|grammar::me_ast(3tcl)||Grammar operations and usage||grammar::me_ast(3tcl)|
grammar::me_ast - Various representations of ASTs
This document specifies various representations for the abstract syntax trees (short AST) generated by instances of ME virtual machines, independent of variant. Please go and read the document grammar::me_intro first if you do not know what a ME virtual machine is.
ASTs and all the representations we specify distinguish between two types of nodes, namely:
- Terminal nodes refer to the terminal symbols found in the token stream. They are always leaf nodes. I.e. terminal nodes never have children.
- Nonterminal nodes represent a nonterminal symbol of the grammar used during parsing. They can occur as leaf and inner nodes of the tree.
Both types of nodes carry basic range information telling a user which parts of the input are covered by the node by providing the location of the first and last tokens found within the range. Locations are provided as non-negative integer offsets from the beginning of the token stream, with the first token found in the stream located at offset 0 (zero).
The root of an AS tree can be either a terminal or nonterminal node.
This representation of ASTs is a Tcl list. The main list represents the root node of the tree, with the representations of the children nested within.
Each node is represented by a single Tcl list containing three or more elements. The first element is either the empty string or the name of a nonterminal symbol (which is never the empty string). The second and third elements are then the locations of the first and last tokens. Any additional elements after the third are then the representations of the children, with the leftmost child first, i.e. as the fourth element of the list representing the node.
In this representation an AST is represented by a Tcl object command whose API is compatible to the tree objects provided by the package struct::tree. I.e it has to support at least all of the methods described by that package, and may support more.
Because of this the remainder of the specifications is written using the terms of struct::tree.
Each node of the AST directly maps to a node in the tree object. All data beyond the child nodes, i.e. node type and input locations, are stored in attributes of the node in the tree object. They are:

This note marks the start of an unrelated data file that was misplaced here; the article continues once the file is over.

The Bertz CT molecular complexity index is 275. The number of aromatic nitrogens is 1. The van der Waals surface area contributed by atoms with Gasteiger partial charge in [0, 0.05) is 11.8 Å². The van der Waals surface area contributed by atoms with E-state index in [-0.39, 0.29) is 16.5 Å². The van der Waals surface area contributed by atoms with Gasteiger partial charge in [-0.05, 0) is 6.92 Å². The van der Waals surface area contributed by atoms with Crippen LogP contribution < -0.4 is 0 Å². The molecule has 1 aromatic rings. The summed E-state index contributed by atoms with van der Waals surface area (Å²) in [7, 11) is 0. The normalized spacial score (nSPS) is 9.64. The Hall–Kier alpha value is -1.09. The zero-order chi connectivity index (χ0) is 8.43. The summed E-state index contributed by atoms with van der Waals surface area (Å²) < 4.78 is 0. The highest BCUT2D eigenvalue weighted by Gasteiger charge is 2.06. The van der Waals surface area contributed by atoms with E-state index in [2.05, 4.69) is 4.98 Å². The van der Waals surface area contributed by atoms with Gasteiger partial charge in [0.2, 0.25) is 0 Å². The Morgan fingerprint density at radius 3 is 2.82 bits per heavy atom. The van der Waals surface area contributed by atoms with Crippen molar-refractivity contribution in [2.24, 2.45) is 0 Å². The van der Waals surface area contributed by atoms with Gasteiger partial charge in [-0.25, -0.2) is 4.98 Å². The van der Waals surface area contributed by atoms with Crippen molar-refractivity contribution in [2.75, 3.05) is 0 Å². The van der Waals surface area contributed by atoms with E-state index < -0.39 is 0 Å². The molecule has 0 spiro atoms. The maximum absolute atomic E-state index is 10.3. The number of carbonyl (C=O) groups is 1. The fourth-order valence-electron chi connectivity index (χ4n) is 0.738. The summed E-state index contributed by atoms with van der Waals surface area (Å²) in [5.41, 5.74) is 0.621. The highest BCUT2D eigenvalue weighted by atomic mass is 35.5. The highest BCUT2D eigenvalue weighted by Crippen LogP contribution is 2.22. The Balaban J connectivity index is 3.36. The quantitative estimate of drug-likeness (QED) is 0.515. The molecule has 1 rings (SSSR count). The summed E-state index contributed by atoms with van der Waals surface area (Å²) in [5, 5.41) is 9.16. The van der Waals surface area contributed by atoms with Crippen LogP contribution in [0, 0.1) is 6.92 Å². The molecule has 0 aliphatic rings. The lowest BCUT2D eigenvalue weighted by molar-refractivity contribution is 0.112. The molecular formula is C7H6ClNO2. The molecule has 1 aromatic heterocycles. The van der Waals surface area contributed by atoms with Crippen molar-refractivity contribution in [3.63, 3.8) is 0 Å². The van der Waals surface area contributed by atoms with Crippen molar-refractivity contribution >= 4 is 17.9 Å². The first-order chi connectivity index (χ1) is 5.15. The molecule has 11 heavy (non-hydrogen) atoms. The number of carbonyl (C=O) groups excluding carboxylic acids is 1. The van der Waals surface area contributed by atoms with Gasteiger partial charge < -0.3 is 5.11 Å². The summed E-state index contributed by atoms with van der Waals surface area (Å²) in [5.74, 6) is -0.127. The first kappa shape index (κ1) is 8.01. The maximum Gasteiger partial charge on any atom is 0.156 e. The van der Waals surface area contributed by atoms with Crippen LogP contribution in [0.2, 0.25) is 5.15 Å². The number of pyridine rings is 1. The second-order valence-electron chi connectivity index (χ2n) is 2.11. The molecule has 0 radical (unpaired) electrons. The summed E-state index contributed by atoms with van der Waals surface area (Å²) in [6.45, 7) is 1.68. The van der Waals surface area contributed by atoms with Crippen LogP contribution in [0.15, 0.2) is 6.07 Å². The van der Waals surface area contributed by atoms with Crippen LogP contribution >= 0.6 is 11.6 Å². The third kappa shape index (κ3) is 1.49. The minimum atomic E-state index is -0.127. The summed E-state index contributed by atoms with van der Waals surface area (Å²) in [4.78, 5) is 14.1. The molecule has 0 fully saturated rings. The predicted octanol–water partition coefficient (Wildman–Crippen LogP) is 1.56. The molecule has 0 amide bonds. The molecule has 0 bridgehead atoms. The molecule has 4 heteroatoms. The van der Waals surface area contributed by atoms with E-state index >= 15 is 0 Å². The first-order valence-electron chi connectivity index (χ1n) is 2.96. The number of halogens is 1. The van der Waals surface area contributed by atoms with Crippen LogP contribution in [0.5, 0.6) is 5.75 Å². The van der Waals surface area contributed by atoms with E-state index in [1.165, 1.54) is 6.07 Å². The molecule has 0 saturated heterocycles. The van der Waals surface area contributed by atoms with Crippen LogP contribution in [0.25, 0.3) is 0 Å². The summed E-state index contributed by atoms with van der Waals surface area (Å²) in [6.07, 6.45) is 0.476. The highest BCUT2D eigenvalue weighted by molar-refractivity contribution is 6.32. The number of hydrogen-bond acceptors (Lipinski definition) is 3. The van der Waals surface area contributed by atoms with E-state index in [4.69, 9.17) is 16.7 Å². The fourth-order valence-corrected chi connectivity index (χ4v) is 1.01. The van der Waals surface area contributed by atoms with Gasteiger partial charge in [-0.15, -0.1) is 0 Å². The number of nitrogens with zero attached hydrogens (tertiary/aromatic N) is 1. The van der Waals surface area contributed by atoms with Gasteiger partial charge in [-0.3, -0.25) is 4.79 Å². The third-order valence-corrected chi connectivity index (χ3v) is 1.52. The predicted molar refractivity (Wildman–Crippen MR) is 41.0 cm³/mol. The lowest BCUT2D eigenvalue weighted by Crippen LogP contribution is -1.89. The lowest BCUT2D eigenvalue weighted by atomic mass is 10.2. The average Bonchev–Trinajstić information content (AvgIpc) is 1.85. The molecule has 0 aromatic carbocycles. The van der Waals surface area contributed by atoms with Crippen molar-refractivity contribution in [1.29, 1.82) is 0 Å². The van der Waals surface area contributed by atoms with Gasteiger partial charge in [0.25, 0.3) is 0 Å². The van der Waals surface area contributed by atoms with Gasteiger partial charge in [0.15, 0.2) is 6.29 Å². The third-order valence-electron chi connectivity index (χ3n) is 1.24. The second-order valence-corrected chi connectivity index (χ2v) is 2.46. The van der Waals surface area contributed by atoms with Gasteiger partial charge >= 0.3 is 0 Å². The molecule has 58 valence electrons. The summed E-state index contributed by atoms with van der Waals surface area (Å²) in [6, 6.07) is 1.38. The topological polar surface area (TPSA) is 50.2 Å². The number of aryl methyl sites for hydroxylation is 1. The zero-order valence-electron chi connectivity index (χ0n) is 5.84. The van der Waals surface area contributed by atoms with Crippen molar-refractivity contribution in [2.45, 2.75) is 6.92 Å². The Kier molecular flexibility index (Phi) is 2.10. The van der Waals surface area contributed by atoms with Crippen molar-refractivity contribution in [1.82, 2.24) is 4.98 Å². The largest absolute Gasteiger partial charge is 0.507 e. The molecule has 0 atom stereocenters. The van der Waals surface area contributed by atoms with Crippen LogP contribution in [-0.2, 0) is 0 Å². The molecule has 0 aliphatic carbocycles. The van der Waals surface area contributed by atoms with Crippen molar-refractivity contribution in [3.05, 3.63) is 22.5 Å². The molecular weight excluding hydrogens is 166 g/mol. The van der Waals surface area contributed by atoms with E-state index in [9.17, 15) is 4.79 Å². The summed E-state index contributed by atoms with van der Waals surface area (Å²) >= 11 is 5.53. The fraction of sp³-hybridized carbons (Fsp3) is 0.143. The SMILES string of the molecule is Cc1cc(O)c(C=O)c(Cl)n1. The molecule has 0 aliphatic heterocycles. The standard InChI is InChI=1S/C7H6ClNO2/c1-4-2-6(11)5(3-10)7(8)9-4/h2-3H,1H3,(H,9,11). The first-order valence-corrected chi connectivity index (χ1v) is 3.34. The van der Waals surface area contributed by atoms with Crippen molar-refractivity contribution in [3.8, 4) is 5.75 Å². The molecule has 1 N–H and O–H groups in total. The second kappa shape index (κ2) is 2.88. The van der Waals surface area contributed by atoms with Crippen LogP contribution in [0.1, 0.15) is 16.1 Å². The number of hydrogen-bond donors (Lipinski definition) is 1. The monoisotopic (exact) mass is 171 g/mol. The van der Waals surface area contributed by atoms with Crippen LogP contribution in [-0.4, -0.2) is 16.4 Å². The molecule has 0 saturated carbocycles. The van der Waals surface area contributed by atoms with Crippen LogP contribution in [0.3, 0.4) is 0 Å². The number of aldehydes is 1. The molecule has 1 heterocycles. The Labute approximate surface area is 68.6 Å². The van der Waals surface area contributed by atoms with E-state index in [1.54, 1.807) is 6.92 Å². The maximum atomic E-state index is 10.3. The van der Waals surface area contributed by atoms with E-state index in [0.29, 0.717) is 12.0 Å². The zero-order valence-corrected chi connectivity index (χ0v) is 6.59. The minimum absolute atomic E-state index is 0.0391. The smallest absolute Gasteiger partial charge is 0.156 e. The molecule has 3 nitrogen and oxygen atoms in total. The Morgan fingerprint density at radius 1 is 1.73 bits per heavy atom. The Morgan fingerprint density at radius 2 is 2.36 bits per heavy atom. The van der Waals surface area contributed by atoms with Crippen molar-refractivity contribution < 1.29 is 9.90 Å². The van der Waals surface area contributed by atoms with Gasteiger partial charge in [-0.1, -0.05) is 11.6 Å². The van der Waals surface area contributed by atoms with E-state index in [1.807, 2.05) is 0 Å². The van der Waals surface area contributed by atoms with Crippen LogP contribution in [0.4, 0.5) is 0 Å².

- The type of the AST node. The recognized values are terminal and nonterminal.
- The locations of the first and last token of the terminal data in the input covered by the node. This is a list containing two locations.
- This attribute is present only for nonterminal nodes. It contains the name of the nonterminal symbol stored in the node.
EXTENDED AST OBJECTS¶
Extended AST objects are like AST objects, with additional information.
- This attribute is now present at all nodes. Its contents are unchanged for
nonterminal nodes. For terminal nodes it contains a list describing all
tokens from the input which are covered by the node.
Each element of the list contains the token name, the associated lexeme attribute, line number, and column index, in this order.
- This new attribute is defined for all nodes, and contains the locations from attribute range translated into line number and column index. Lines are counted from 1, columns are counted from 0.
BUGS, IDEAS, FEEDBACK¶
This document, and the package it describes, will undoubtedly contain bugs and other problems. Please report such in the category grammar_me of the Tcllib Trackers [http://core.tcl.tk/tcllib/reportlist]. Please also report any ideas for enhancements you may have for either package and/or documentation.
When proposing code changes, please provide unified diffs, i.e the output of diff -u.
Note further that attachments are strongly preferred over inlined patches. Attachments can be made by going to the Edit form of the ticket immediately after its creation, and then using the left-most button in the secondary navigation bar.
AST, abstract syntax tree
Grammars and finite automata
Copyright (c) 2005 Andreas Kupries <email@example.com>